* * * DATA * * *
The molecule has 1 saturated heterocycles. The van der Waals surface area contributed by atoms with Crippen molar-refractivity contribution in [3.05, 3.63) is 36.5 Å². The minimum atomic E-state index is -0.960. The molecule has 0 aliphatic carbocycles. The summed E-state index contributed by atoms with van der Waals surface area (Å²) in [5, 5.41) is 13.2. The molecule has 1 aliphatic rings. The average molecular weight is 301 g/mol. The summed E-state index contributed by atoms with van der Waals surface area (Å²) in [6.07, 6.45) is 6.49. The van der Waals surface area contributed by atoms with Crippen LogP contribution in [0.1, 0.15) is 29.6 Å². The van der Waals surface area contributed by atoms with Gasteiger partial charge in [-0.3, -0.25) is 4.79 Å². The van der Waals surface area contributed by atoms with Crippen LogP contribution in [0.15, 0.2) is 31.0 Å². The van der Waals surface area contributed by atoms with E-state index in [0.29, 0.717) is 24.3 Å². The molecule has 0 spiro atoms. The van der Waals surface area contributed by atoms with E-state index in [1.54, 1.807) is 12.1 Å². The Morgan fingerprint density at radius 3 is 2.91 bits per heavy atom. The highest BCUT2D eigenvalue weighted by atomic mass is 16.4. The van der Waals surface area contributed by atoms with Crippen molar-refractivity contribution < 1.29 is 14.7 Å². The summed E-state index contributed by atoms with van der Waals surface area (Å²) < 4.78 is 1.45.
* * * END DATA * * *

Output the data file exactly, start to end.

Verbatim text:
The molecule has 1 saturated heterocycles. The van der Waals surface area contributed by atoms with Crippen molar-refractivity contribution in [3.05, 3.63) is 36.5 Å². The minimum atomic E-state index is -0.960. The molecule has 0 aliphatic carbocycles. The summed E-state index contributed by atoms with van der Waals surface area (Å²) in [5, 5.41) is 13.2. The molecule has 1 aliphatic rings. The average molecular weight is 301 g/mol. The summed E-state index contributed by atoms with van der Waals surface area (Å²) in [6.07, 6.45) is 6.49. The van der Waals surface area contributed by atoms with Crippen LogP contribution in [0.1, 0.15) is 29.6 Å². The van der Waals surface area contributed by atoms with Gasteiger partial charge in [-0.3, -0.25) is 4.79 Å². The van der Waals surface area contributed by atoms with Crippen LogP contribution in [0.15, 0.2) is 31.0 Å². The van der Waals surface area contributed by atoms with E-state index in [0.29, 0.717) is 24.3 Å². The molecule has 0 spiro atoms. The van der Waals surface area contributed by atoms with E-state index in [1.54, 1.807) is 12.1 Å². The Morgan fingerprint density at radius 3 is 2.91 bits per heavy atom. The highest BCUT2D eigenvalue weighted by atomic mass is 16.4. The van der Waals surface area contributed by atoms with Crippen molar-refractivity contribution < 1.29 is 14.7 Å². The summed E-state index contributed by atoms with van der Waals surface area (Å²) < 4.78 is 1.45.